4 Practical Ways to Reduce Your Carbon Footprint

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It’s no mystery that the Earth’s climate is changing. While climate deniers claim it’s natural for the Earth’s temperatures to warm over time, the rapid acceleration of forest fires, hurricanes, and polar ice caps melting beg to differ. Climate change is real and happening fast, which is why you may be wondering what you can do in your personal life to make our world a cleaner, greener space.

While a bulk of pollution comes from big corporations and governments failing to pass legislation to hold them accountable, everyday practices of humans contribute to the climate crisis as well. To ensure you’re doing your part to build a sustainable future, take a look at these four practical ways to reduce your carbon footprint.

1. Use public transportation

Driving to and from work, to a friend’s house, or any other destination, emits tons of pollutants, such as carbon monoxide, carbon dioxide, and nitrogen, into the air, which depletes the ozone layer and leads to warmer temperatures. When you multiply this by billions of drivers across the globe, it makes a serious impact.

By using public transportation, you’re splitting emissions between more than one person. This means fewer greenhouse gases will be emitted into the air. While it’s unrealistic to not drive at all, carpooling or taking public transportation a few times a week can add up over time and reduce your carbon footprint.

Other ways to reduce your carbon footprint while driving include:

  • Investing in an electric car that doesn’t run on fossil fuels
  • Keep your tires pumped to improve your fuel economy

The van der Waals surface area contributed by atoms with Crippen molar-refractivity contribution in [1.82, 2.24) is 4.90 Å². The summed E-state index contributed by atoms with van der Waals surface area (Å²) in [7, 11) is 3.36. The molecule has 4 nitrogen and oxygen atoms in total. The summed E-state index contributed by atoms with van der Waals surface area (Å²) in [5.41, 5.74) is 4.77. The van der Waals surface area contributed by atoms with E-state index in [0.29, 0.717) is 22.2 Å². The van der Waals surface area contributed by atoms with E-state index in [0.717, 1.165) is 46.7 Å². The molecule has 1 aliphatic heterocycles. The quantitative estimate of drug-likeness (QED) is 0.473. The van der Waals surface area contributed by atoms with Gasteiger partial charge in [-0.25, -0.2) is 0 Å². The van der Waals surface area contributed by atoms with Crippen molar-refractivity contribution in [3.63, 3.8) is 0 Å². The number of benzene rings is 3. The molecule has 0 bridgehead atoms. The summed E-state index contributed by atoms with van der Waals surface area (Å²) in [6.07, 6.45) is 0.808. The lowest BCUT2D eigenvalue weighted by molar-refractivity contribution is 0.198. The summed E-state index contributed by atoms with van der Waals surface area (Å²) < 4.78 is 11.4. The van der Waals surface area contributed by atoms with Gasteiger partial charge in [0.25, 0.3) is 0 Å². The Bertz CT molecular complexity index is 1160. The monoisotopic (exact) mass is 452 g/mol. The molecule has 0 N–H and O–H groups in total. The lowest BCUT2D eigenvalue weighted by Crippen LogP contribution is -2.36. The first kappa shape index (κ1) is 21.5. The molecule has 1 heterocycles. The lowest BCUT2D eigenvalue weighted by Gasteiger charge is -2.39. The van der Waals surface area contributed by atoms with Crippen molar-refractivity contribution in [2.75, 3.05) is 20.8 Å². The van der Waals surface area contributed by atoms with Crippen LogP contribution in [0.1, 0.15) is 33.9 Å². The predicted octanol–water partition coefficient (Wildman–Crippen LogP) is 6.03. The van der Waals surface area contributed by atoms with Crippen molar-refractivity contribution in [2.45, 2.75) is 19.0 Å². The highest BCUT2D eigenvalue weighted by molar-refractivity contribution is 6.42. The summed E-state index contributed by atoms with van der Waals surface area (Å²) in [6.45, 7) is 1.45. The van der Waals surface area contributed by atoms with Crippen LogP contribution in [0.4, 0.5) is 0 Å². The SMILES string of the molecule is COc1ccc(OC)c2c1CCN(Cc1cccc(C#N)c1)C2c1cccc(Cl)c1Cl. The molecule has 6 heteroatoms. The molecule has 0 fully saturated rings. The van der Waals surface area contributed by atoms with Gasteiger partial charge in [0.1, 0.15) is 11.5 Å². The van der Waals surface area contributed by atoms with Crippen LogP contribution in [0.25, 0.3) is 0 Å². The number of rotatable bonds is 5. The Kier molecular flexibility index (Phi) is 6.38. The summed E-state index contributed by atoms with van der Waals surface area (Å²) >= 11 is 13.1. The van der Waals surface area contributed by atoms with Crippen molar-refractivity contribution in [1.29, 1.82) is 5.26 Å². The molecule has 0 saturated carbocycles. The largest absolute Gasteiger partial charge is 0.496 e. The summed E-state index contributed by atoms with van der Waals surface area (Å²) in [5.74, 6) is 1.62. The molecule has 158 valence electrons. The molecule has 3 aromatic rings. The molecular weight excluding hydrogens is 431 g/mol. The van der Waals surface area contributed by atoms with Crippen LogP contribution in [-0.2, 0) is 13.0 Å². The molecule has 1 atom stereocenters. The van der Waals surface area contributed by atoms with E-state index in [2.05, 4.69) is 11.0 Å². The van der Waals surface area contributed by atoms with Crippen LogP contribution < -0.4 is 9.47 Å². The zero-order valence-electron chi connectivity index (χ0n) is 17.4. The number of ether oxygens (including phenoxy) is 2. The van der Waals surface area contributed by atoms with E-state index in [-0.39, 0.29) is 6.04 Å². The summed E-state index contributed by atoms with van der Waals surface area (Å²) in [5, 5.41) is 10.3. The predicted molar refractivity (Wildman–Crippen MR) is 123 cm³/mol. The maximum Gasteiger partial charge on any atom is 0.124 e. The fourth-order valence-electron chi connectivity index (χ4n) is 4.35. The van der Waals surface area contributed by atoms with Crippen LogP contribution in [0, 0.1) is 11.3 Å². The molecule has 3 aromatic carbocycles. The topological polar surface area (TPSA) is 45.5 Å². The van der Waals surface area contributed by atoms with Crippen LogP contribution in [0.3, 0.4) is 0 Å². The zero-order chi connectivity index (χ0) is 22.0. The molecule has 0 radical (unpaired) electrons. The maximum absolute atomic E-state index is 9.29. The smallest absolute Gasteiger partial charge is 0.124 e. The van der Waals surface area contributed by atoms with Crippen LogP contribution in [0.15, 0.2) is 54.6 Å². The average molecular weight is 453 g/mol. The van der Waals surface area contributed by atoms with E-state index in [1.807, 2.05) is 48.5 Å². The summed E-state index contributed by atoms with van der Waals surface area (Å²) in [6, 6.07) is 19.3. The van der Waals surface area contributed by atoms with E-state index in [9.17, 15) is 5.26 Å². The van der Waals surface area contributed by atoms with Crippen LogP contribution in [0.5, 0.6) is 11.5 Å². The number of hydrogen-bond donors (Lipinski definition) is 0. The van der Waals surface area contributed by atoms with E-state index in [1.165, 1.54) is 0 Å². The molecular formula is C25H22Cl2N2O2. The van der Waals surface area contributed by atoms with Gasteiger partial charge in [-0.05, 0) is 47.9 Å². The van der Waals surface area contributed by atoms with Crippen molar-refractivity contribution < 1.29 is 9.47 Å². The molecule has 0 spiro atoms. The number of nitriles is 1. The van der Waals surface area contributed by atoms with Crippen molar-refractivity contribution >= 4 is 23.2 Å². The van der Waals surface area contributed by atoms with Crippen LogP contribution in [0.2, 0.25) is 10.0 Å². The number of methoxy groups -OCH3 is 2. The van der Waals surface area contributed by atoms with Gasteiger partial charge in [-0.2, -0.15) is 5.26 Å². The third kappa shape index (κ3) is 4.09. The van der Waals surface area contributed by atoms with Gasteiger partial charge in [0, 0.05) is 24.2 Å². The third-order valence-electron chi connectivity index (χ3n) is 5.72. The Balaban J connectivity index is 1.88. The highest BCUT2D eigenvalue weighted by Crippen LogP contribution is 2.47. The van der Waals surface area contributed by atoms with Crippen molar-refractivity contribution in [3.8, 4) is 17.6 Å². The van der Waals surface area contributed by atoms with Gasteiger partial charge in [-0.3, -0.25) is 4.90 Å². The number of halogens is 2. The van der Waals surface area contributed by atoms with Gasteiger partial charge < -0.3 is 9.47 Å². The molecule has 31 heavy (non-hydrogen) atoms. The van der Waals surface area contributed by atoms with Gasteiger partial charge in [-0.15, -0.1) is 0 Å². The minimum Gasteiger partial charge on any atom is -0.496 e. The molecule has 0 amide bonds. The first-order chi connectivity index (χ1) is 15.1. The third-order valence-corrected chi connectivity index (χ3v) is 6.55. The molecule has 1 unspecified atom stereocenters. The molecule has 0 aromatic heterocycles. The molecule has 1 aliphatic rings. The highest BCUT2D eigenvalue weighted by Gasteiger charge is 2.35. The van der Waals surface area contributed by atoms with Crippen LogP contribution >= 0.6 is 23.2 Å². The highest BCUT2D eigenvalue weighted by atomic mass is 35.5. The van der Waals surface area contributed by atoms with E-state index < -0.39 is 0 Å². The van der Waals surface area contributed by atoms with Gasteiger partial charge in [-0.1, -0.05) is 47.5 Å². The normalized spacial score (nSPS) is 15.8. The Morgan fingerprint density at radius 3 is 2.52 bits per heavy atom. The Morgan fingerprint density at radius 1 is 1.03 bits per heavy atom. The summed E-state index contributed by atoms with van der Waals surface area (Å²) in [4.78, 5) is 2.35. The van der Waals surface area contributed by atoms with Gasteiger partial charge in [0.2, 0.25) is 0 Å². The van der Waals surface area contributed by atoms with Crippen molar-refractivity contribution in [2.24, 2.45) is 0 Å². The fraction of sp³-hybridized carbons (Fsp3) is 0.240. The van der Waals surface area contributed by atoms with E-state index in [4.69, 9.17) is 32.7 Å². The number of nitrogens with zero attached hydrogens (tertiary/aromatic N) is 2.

• Drive efficiently by going easy on the gas and breaks
  • Use cruise control on long drives

When you’re behind the wheel, think consciously of your actions to ensure you’re driving efficiently and cutting down on emissions.

2. Reduce plastic consumption

We’ve all heard of the massive plastic islands floating in the middle of the Pacific and Atlantic oceans. These islands formed from decades of dumping plastic into our public water streams, including rivers, lakes, and oceans. Over time, they collected out to sea forming expansive islands that are hurting marine ecosystems.

Reducing your plastic consumption is another great way to reduce your carbon footprint. You probably use more plastic than you think of, such as water bottles, disposable coffee cups, and tea bags. To reduce your plastic consumption, consider these tips:

  • Use metal straws instead of plastic straws—or don’t use a straw at all
  • Bring reusable grocery bags to the store
  • Stop chewing gum (it’s made from plastic!
  • Buy products made from boxes rather than plastic, such as laundry detergent or milk
  • Carry around a reusable water bottle
  • Bring containers for take-out food and leftovers

3. Install solar panels

Your home might be one of the biggest pollutants in your life. After all, it takes a lot of resources and energy to keep your home heated in the winter and cool in the summer. Most homes still run on electricity generated from fossil fuels like coal. If you have the funds, consider transitioning your home to a renewable energy source like solar. To mitigate some of the costs, you may want to consider property assessed clean energy (PACE) funding. With PACE funding, you can pay for home upgrades that increase energy efficiency, such as installing solar panels, energy-efficient windows, and wind-resistant roofing.

4. Shop secondhand

One of the biggest trends of 2020 is ditching fast fashion. Fast fashion consists of large retail stores that produce cheap, trendy garments that often go out of style with the seasons. Notable fast fashion retailers include Forever 21, Zara, and H&M. While clothes and accessories from these stores are affordable and trendy, they’re extremely harmful to the environment. 

As much as you might love these stores, it’s best to part ways and shop secondhand at thrift stores. The beauty of thrifting is that you can find one-of-a-kind pieces not found anywhere else, and reduce demand in the fast fashion industry. And if you really want to buy something new, look for sustainable clothing brands that only roll out new items a few times a year and in a limited quantity.

The bottom line

Reducing your carbon footprint might seem like a lot of effort. However, there are plenty of small lifestyle changes you can make to reduce the amount of emissions your actions emit into the air. From using public transportation to shopping secondhand, these are just some of the ways you can reduce your carbon footprint.

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